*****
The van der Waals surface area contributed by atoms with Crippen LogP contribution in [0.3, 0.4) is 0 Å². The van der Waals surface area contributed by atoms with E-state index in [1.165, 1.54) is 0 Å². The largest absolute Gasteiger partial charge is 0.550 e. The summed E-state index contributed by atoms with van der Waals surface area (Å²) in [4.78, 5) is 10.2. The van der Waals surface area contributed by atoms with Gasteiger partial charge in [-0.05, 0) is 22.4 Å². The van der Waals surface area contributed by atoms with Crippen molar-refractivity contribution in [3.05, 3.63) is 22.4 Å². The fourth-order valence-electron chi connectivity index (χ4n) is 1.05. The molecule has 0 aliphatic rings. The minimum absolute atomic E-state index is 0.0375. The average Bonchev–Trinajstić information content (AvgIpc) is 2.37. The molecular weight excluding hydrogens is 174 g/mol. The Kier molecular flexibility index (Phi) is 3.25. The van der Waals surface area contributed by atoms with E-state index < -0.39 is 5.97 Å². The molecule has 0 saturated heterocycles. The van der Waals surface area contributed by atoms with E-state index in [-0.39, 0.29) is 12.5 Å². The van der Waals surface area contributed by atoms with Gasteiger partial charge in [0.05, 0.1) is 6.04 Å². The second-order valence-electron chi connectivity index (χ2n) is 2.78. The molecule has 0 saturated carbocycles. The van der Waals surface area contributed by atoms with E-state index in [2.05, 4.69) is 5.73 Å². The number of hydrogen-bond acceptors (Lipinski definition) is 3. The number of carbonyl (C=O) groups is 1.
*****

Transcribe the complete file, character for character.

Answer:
The van der Waals surface area contributed by atoms with Crippen LogP contribution in [0.3, 0.4) is 0 Å². The van der Waals surface area contributed by atoms with E-state index in [1.165, 1.54) is 0 Å². The largest absolute Gasteiger partial charge is 0.550 e. The summed E-state index contributed by atoms with van der Waals surface area (Å²) in [4.78, 5) is 10.2. The van der Waals surface area contributed by atoms with Gasteiger partial charge in [-0.05, 0) is 22.4 Å². The van der Waals surface area contributed by atoms with Crippen molar-refractivity contribution in [3.05, 3.63) is 22.4 Å². The fourth-order valence-electron chi connectivity index (χ4n) is 1.05. The molecule has 0 aliphatic rings. The minimum absolute atomic E-state index is 0.0375. The average Bonchev–Trinajstić information content (AvgIpc) is 2.37. The molecular weight excluding hydrogens is 174 g/mol. The Kier molecular flexibility index (Phi) is 3.25. The van der Waals surface area contributed by atoms with E-state index < -0.39 is 5.97 Å². The molecule has 0 saturated heterocycles. The van der Waals surface area contributed by atoms with E-state index in [-0.39, 0.29) is 12.5 Å². The van der Waals surface area contributed by atoms with Gasteiger partial charge in [0.05, 0.1) is 6.04 Å². The second-order valence-electron chi connectivity index (χ2n) is 2.78. The molecule has 0 saturated carbocycles. The van der Waals surface area contributed by atoms with E-state index in [2.05, 4.69) is 5.73 Å². The number of hydrogen-bond acceptors (Lipinski definition) is 3. The number of carbonyl (C=O) groups is 1.